Interstellar

interstellarParamount/Warner Bros./Legendary (2014) 169 min. PG-13

Director: Christopher Nolan

Screenplay: Christopher Nolan & Jonathan Nolan

Cinematography: Hoyte van Hoytema; Editing: Lee Smith

Production Design: Nathan Crowley; Set Decoration: Garry Fettis

Costumes: Mary Zophres; Score: Hans Zimmer

Stars: Matthew McConaughey (Cooper), Anne Hathaway (Amelia Brand), Jessica Chastain (Murphy), Michael Caine (Prof. Brand), Wes Bentley (Doyle), Matt Damon (Dr. Mann), Casey Affleck (Tom), MacKenzie Foy (young Murphy), David Gyasi (Romilly), John Lithgow (Donald), Topher Grace (Getty), Ellen Burstyn (old Murphy)

Jingoistic homespun set in space, Christopher Nolan’s Interstellar feels very loosey-goosey in its pseudo-intellectual way, propounding the universal truths as it does, while at the same time immersing itself in nativist and isolationist sympathies. It’s an unrestrained celebration of America’s expansionist policies, exalting the idea of manifest destiny by extending Western civilization’s never-ceasing spread. This time, we’re exhorted to push upwards, into the stars, in order to open up virgin territory ripe for the plucking to a whole new space age of exploration. Once depletion of this planet’s resources is complete, we set out for new lands and new civilizations to conquer, stripping their resources and raping the environment anew. Apparently it’s open season for colonization when the focus is outside the current ecosphere.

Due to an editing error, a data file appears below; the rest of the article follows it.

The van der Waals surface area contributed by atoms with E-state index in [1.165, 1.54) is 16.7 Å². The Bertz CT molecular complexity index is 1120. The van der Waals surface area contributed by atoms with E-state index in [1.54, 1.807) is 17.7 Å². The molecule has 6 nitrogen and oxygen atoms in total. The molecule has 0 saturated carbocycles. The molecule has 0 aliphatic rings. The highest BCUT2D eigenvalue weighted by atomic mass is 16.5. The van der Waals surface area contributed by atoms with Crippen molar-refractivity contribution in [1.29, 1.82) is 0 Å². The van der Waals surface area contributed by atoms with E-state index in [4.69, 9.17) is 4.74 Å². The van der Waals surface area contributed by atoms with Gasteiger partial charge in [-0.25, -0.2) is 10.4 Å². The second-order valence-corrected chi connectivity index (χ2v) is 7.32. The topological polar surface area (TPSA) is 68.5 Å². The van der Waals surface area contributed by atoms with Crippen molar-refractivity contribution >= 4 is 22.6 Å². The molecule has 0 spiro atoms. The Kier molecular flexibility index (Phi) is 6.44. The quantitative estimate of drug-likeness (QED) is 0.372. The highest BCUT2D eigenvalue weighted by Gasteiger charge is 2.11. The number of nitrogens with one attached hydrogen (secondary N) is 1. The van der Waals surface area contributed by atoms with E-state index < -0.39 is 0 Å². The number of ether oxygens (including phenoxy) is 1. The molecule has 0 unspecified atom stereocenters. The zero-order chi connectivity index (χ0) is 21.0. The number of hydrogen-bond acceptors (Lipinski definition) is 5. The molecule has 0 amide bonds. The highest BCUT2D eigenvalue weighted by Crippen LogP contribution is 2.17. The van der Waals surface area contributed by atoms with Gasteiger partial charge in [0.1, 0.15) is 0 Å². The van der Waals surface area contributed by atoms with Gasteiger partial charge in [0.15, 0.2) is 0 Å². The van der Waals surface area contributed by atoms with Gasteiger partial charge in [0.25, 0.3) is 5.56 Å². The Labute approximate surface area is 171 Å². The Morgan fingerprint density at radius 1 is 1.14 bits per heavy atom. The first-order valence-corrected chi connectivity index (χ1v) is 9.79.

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Upside Down

UD-PosterMillennium Ent. (2013) 107 min. PG-13

Director: Juan Diego Solanas

Screenplay: Juan Diego Solanas

Cinematography: Pierre Gill

Editing: Dominique Fortin & Paul Jutras

Production Design: Alex McDowell

Set Decoration: Paul Hotte

Costumes: Valérie Bélègou

Score: Benoît Charest & Sigur Rós

Stars: Jim Sturgess (Adam), Kirsten Dunst (Eden), Timothy Spall (Bob Boruchowitz), Blu Mankuma (Albert), Kate Trotter (Becky), James Kidnie (Lagavullan), Nicholas Rose (Pablo), Holly O’Brien (Paula)

All that glitters is not gold, so in the midst of award season hyperbole it’s prudent to step away from the madness for a moment to better assess the situation. To my mind the most visionary movie about Gravity released in 2013 was not made by Alfonso Cuarón but fellow Latin American director Juan Diego Solanas. For its imaginative breadth and creativity, the Argentine artisan’s gravity defying Upside Down has it all over the more hyped, big-budget epic with Sandra Bullock and George Clooney. Still, it’s curious that both directors chose to explore the subject of ‘space,’ figuratively and literally, this same year. The emergence of their mirroring movies, eerily akin to Solanas’ own subject involving parallel planets, seems more than simple synchronicity. Perhaps it has to do with the interest Latin American governments have recently shown in developing their own space programs. Continue reading